Peñitas may approve ‘review’ instead of audits
The city of Peñitas may approve a “review” instead of audits for 2018, 2019 and 2020.
Unlike an audit, which is designed to provide the public with a “high level of comfort on the accuracy of financial statements,” according to the Association of International Certified Professional Accountants, a review provides only a “basic level” of assurance the financial statements are correct. The review may also be prepared without an opinion from the auditor.
City Manager Humberto “Beto” Garza III said turnover at City Hall prevented Peñitas from preparing audits for 2018, 2019 and 2020 — and left the accountant unable to offer an opinion on the financial statements.
“The city recognizes that as the city grows, changes must be made to develop our professional staff. Through new changes that have been implemented something like this won’t happen again,” Garza said in a statement. “We’ve added a finance director and support staff to ensure future auditors will have the continuity of staff and management. We have also started sending staff to GFOA trainings to make sure everyone is up to date with current GAAP procedures and policies.”
GFOA is an acronym for the Government Finance Officers Association. GAAP stands for generally accepted accounting principles.
Cities in Texas are required to undergo an audit and prepare a financial statement every year.
“The annual financial statement, including the auditor’s opinion on the statement, shall be filed in the office of the municipal secretary or clerk within 180 days after the last day of the municipality’s fiscal year,” according to the Texas Local Government Code.
Peñitas fell behind after the 2015 fiscal year and never caught up.
The 2016 audit wasn’t completed until 2018, according to documents released under the Texas Public Information Act. The 2017 audit wasn’t completed until 2021.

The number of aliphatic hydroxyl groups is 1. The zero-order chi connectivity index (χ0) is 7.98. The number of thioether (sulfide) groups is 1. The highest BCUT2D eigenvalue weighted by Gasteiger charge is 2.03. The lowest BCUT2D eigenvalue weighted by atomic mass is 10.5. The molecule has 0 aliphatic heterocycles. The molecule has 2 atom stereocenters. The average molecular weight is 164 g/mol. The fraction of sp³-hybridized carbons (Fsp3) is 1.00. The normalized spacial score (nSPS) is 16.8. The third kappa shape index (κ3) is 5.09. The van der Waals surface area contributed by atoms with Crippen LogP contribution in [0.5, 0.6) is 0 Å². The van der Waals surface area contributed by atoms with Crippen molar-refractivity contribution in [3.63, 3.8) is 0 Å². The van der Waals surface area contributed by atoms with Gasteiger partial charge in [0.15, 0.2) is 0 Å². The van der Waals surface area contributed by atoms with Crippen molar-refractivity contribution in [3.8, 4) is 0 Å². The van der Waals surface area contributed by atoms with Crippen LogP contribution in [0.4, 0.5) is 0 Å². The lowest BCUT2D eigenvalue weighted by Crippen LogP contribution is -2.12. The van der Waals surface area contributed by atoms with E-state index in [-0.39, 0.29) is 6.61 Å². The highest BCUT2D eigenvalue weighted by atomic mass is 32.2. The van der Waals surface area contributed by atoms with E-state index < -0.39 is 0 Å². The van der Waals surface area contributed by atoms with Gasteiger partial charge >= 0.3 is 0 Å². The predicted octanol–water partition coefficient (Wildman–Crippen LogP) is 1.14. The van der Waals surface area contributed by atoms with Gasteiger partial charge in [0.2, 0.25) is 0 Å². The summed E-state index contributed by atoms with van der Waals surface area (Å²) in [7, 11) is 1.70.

Peñitas never completed the 2018, 2019 and 2020 audits.
On Wednesday night, the City Council approved an engagement letter with Raul Hernandez, an accountant from Corpus Christi, to handle the 2021 audit.
Without a current audit, a city may not be able to borrow money, apply for grants or qualify for other types of assistance.
Small towns frequently struggle to complete audits on time.
Garza said the city management team from 2018, 2019 and 2020 wasn’t available to assist the accountant with the audit.
Former City Manager Omar Romero resigned in 2021, when he pleaded guilty to bribery and bankruptcy fraud charges. Former Mayor Rodrigo “Rigo” Lopez resigned in 2022, when he pleaded guilty to theft.
“The auditor doesn’t feel that he can give an opinion without management’s representation,” Garza said.
When an audit is completed, the accountant issues an opinion on the financial statements. Cities strive for an “unmodified” opinion.
Accountants also issue other types of reports, including reviews and compilations, which don’t come with opinions.
“A review is substantially narrower in scope than an audit. A review does not contemplate obtaining an understanding of your business’s internal control; assessing fraud risk; testing accounting records through inspection, observation, outside confirmation or the examination of source documents or other procedures ordinarily performed in an audit,” according to information published by the association of accountants. “In a review engagement, the CPA will issue a formal report that includes a conclusion as to whether, based on the review, he is aware of any material modifications that should be made to the financial statements in order for them to be in accordance with the applicable financial reporting framework.”
Ray Eufracio, the former Hidalgo County auditor, said a financial statement without an opinion is similar to art.
What the financial statement actually means is “going to be depending on how you interpret it,” Eufracio said.